Vasudevan also told us that the development of a new model laboratory strain of chytrid resulted in unexpected hurdles. Specifically, Vasudevan had to find ways to successfully grow, maintain, and store the model chytrids.
There were also challenges presented by the development of tools that would also for the study of these chytrids.
Fortunately, Vasudevan was able to overcome these challenges and continue his research.
But why is this research so important? Well, aside from conservation concerns, i.e. preventing the extinction of amphibian species, this disease also has the potential to disrupt entire ecosystems, and, in turn, negatively affect food growth.
A threat to the global food supply?
This is where things tie back into our discussion of ecosystems from earlier. It doesn’t take much to upset an established ecosystem, and the introduction of a new and aggressive type of fungi can certainly have negative repercussions, even if they don’t surface right away.
One of the most concerning effects of chytrid proliferation in ecosystems where they’re not found indigenously is how they can influence food growth.
“Chytrids have rapidly invaded the native ecosystems of four continents, affecting many species of amphibians. This affects the food chain where there is a considerable strain on the native ecosystem. This in turn affects the raw materials and/or conditions required for the growth of food products.”
So is this happening already, or is this a potential outcome that needs to be prevented?
According to Vasudevan, we’re not currently in a situation where chytrids are having a major impact on food production, but this is a long-term situation, and there’s definitely potential for this to become a much bigger problem in the near future.
“The likelihood of chytridiomycosis impacting the food supply chain has increased tremendously during the last 50 years due to the increased trading networks for food and pets.”
So what were some of the major takeaways from Vasudevan’s research into chytrids and chytridiomycosis?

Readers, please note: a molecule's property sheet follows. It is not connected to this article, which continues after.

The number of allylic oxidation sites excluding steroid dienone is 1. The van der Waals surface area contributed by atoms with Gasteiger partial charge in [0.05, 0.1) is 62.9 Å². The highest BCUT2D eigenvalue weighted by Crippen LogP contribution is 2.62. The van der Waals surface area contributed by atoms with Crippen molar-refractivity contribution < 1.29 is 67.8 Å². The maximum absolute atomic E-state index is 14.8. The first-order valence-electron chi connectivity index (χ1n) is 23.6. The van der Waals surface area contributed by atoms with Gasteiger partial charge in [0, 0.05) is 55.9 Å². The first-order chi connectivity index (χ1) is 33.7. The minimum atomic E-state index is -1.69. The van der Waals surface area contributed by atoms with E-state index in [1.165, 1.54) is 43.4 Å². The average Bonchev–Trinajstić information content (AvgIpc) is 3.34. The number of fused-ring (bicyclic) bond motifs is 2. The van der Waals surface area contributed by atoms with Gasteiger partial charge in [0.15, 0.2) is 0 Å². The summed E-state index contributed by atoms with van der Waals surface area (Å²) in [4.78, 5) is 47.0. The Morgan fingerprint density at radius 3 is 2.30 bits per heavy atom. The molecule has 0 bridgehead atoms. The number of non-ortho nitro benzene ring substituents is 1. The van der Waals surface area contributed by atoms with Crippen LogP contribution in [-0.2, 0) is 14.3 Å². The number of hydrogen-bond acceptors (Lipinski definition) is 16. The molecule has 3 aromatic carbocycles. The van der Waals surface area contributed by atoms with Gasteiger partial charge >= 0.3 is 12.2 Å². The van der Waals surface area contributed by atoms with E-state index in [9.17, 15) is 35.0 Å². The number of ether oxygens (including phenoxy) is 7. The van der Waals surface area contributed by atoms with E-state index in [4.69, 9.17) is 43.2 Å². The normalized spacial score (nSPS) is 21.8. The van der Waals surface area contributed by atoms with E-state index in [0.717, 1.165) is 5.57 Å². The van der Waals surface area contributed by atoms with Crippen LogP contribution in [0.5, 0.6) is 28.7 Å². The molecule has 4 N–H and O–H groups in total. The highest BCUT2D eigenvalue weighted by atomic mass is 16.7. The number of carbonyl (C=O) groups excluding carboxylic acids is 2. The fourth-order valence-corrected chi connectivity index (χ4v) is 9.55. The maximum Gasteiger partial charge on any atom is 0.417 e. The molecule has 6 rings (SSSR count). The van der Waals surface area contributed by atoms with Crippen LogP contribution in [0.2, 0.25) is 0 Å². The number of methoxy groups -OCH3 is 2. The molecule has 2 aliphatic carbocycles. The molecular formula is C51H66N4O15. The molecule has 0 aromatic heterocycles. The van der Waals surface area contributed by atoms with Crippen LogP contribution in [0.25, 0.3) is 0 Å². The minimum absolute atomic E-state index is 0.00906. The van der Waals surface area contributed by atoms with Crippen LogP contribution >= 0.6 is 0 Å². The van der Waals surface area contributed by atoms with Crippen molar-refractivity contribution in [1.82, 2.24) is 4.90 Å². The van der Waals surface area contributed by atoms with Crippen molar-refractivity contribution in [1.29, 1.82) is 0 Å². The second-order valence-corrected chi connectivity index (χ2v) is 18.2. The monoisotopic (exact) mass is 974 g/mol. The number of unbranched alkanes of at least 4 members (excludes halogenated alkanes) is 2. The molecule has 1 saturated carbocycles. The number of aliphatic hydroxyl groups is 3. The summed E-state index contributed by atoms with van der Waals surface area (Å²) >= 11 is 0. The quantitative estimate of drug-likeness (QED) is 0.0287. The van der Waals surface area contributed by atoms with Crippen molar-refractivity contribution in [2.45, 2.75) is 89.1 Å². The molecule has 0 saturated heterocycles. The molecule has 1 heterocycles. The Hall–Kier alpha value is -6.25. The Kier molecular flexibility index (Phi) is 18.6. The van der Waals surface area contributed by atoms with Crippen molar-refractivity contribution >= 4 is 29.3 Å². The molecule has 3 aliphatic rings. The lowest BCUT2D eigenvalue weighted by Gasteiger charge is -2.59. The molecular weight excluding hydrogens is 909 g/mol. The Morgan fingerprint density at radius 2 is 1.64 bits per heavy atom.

You might be surprised to hear that this research can shed some light on a number of topics beyond just chytrids.
More specifically, studying chytrids can offer many opportunities to study various aspects of cell behavior.
“Chytrid fungi provide an important perspective on the evolution of fungi and other eukaryotes. Chytrids could be used as a model system to study various aspects of cell biology including cell motility and cell cycle.”
Of course, this is in addition to the key points we’ve already discussed throughout the article. Preventing the extinction of amphibian species is already enough cause for interest and study, but the cascade effects of the extinction or reduction of these species are even more crucial.
Expanding even further, adding any hurdles to global food production certainly wouldn’t help alleviate existing supply chain issues, and for obvious reasons, the food supply is part and parcel of global stability.
Although Vasudevan has himself moved on to other research subjects, work in this area continues, both at Stanford and a number of other research labs.
Asked whether he has plans to return to the research of chytrids at some point in the future, Vasudevan had this to say:
“I hope that I will be able to work on some aspects of understanding chytrids as well as chytridiomycosis during my future work. But for the moment, my career has taken me elsewhere.”
Vasudevan also pointed out that the lab he worked with at Stanford is still using chytrids in their research.
“My postdoc lab is continuing to conduct research on utilizing chytrids to study interesting aspects of cell cycle. In addition, I hope that the tools that I created during my research will help future researchers to study various aspects of these interesting chytrids.”
It was fascinating to speak with Vasudevan about these unique organisms and learn more about the ways in which they’ve been affecting various ecosystems for years at a time.